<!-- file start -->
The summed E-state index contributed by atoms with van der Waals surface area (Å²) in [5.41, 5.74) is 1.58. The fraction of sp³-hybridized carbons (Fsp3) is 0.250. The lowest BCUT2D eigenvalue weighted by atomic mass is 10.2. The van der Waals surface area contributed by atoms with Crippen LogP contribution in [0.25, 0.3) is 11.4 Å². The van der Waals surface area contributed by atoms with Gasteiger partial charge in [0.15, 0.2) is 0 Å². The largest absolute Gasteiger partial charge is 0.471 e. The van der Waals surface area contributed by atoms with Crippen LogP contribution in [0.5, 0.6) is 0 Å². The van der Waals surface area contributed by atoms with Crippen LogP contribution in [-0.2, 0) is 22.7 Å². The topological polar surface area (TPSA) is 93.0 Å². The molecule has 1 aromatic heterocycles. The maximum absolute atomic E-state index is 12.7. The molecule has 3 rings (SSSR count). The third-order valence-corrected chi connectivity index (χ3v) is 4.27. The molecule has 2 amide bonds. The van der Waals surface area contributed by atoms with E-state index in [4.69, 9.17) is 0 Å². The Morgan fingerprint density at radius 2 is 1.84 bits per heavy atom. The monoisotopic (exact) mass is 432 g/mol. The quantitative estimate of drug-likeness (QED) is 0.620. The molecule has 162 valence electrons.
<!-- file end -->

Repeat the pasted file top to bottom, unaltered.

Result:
The summed E-state index contributed by atoms with van der Waals surface area (Å²) in [5.41, 5.74) is 1.58. The fraction of sp³-hybridized carbons (Fsp3) is 0.250. The lowest BCUT2D eigenvalue weighted by atomic mass is 10.2. The van der Waals surface area contributed by atoms with Crippen LogP contribution in [0.25, 0.3) is 11.4 Å². The van der Waals surface area contributed by atoms with Gasteiger partial charge in [0.15, 0.2) is 0 Å². The largest absolute Gasteiger partial charge is 0.471 e. The van der Waals surface area contributed by atoms with Crippen LogP contribution in [0.5, 0.6) is 0 Å². The van der Waals surface area contributed by atoms with Crippen LogP contribution in [-0.2, 0) is 22.7 Å². The topological polar surface area (TPSA) is 93.0 Å². The molecule has 1 aromatic heterocycles. The maximum absolute atomic E-state index is 12.7. The molecule has 3 rings (SSSR count). The third-order valence-corrected chi connectivity index (χ3v) is 4.27. The molecule has 2 amide bonds. The van der Waals surface area contributed by atoms with E-state index in [4.69, 9.17) is 0 Å². The Morgan fingerprint density at radius 2 is 1.84 bits per heavy atom. The monoisotopic (exact) mass is 432 g/mol. The quantitative estimate of drug-likeness (QED) is 0.620. The molecule has 162 valence electrons.